MedicalResearch.com Interview with:
Dr. Tim Palmer
Honorary Senior Lecturer
Department of Pathology
University of Edinburgh
MedicalResearch.com: What is the background for this study? What are the main findings?
Response: High risk HPV infection is the obligate cause of between 70 and 90% of cervical cancers, depending upon the country. The development of vaccines against the commonest hr-HPV types has the potential to reduce the burden of cervical cancer, especially in low and middle income countries that cannot afford screening programmes. Cervical cancer affects predominantly women in their 30s and is a major public health issue even in countries with well-established screening programmes. Scotland has had a successful immunisation programme since 2008, and women immunised at age 12 to13 have been screened since 2015. We can therefore demonstrate the effect of hr-HPV immunisation on the pre-invasive stages of cervical cancer.
MedicalResearch.com: What are the main findings?
Response: The results demonstrate that CIN3 – the effect of hr-HPV infection with the greatest risk of developing invasive cervical cancer, is reduced by 89% in women immunised at age 12 to 13, when compared to unimmunised women who were not eligible for the vaccine. This represents a massive reduction in disease. There is also less disease in women who decided not to be immunised at age 12 to 13, indicating the emergence of herd protection, but this is dependent upon maintaining high levels of vaccine uptake.
MedicalResearch.com: What should readers take away from your report?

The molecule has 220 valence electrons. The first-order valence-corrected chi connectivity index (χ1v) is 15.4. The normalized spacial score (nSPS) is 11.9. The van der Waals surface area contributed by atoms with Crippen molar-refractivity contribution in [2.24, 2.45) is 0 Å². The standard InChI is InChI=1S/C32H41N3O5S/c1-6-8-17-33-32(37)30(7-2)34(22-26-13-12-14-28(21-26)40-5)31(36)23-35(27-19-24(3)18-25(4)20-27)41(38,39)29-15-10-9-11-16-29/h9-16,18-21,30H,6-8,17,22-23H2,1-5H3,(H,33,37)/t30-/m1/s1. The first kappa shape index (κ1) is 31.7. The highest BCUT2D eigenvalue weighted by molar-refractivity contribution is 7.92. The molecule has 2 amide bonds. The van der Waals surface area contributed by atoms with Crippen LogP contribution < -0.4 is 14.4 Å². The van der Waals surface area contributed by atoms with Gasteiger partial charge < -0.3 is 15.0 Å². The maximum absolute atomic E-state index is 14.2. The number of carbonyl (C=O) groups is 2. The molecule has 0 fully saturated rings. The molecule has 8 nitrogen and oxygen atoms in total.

Response: The vaccine used in Scotland – Cervarix – is highly effective. Giving the vaccine at age 12-13 years will protect women from getting the HPV infections that are most likely to lead to cervical cancer. The vaccine is safe, as in Scotland (as elsewhere) there have not been any serious side-effects where a link to immunisation can be demonstrated. The other HPV vaccines are also effective and safe, as shown by the many studies quoted in the paper. Vaccination will be more effective than screening at preventing women getting cervical cancer and is the only option in countries that cannot afford a screening programme.
MedicalResearch.com: What recommendations do you have for future research as a result of this work?
Response: The next stage is to see how effective the vaccine is at preventing disease from developing later in life. The study looks at women age 20, and in Scotland we have data on some immunised women who are now aged 28 or 29. We have begun looking at this data and are seeing reductions in disease in immunised women compared to non-immunised women. We are in the process of preparing this data for publication.
MedicalResearch.com: Is there anything else you would like to add?
Response: I have no conflicts of interest to disclose, and the data reported have been gathered as part of routine cervical screening activity. These data are very important as they demonstrate beyond reasonable doubt that HPV immunisation is effective and that the ideas put about the the vaccine does not work, or that HPV is ‘fighting back’ are wrong. The reductions in disease are much greater than was anticipated.
Palmer Tim, Wallace Lynn, Pollock Kevin G, Cuschieri Kate, Robertson Chris, Kavanagh Kim et al. Prevalence of cervical disease at age 20 after immunisation with bivalent HPV vaccine at age 12-13 in Scotland: retrospective population study BMJ2019; 365 :l1161
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